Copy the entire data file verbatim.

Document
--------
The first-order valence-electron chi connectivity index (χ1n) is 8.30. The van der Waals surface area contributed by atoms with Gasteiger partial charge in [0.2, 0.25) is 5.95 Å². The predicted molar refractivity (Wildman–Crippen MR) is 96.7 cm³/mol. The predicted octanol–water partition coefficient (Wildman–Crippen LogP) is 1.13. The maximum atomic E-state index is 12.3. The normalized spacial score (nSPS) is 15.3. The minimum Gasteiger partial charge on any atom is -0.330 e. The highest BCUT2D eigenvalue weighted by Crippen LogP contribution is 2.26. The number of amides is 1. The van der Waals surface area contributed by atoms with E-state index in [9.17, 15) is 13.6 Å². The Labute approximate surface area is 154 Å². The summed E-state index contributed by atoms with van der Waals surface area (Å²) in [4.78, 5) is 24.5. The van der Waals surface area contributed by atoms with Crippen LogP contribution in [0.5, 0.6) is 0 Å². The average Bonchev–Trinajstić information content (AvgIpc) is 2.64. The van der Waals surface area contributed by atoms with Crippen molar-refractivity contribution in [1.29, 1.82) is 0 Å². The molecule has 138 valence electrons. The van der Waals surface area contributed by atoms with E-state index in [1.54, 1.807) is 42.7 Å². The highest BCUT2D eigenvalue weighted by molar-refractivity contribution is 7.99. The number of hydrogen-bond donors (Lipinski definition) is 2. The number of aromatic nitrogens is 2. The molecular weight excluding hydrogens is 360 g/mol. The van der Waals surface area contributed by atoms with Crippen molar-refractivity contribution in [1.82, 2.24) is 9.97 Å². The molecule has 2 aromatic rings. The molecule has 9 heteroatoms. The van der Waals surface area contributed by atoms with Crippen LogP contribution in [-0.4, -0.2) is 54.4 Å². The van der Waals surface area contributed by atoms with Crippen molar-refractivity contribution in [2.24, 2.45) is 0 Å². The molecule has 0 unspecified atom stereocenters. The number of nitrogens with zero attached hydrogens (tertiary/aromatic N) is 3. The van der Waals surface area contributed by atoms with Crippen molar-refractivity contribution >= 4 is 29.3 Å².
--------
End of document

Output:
The first-order valence-electron chi connectivity index (χ1n) is 8.30. The van der Waals surface area contributed by atoms with Gasteiger partial charge in [0.2, 0.25) is 5.95 Å². The predicted molar refractivity (Wildman–Crippen MR) is 96.7 cm³/mol. The predicted octanol–water partition coefficient (Wildman–Crippen LogP) is 1.13. The maximum atomic E-state index is 12.3. The normalized spacial score (nSPS) is 15.3. The minimum Gasteiger partial charge on any atom is -0.330 e. The highest BCUT2D eigenvalue weighted by Crippen LogP contribution is 2.26. The number of amides is 1. The van der Waals surface area contributed by atoms with E-state index in [9.17, 15) is 13.6 Å². The Labute approximate surface area is 154 Å². The summed E-state index contributed by atoms with van der Waals surface area (Å²) in [4.78, 5) is 24.5. The van der Waals surface area contributed by atoms with Crippen LogP contribution in [0.5, 0.6) is 0 Å². The average Bonchev–Trinajstić information content (AvgIpc) is 2.64. The van der Waals surface area contributed by atoms with Crippen molar-refractivity contribution in [1.29, 1.82) is 0 Å². The molecule has 138 valence electrons. The van der Waals surface area contributed by atoms with E-state index in [1.54, 1.807) is 42.7 Å². The highest BCUT2D eigenvalue weighted by molar-refractivity contribution is 7.99. The number of hydrogen-bond donors (Lipinski definition) is 2. The number of aromatic nitrogens is 2. The molecular weight excluding hydrogens is 360 g/mol. The van der Waals surface area contributed by atoms with Crippen molar-refractivity contribution in [1.82, 2.24) is 9.97 Å². The molecule has 2 aromatic rings. The molecule has 9 heteroatoms. The van der Waals surface area contributed by atoms with Crippen LogP contribution in [-0.4, -0.2) is 54.4 Å². The van der Waals surface area contributed by atoms with Crippen molar-refractivity contribution in [2.24, 2.45) is 0 Å². The molecule has 0 unspecified atom stereocenters. The number of nitrogens with zero attached hydrogens (tertiary/aromatic N) is 3. The van der Waals surface area contributed by atoms with Crippen molar-refractivity contribution >= 4 is 29.3 Å².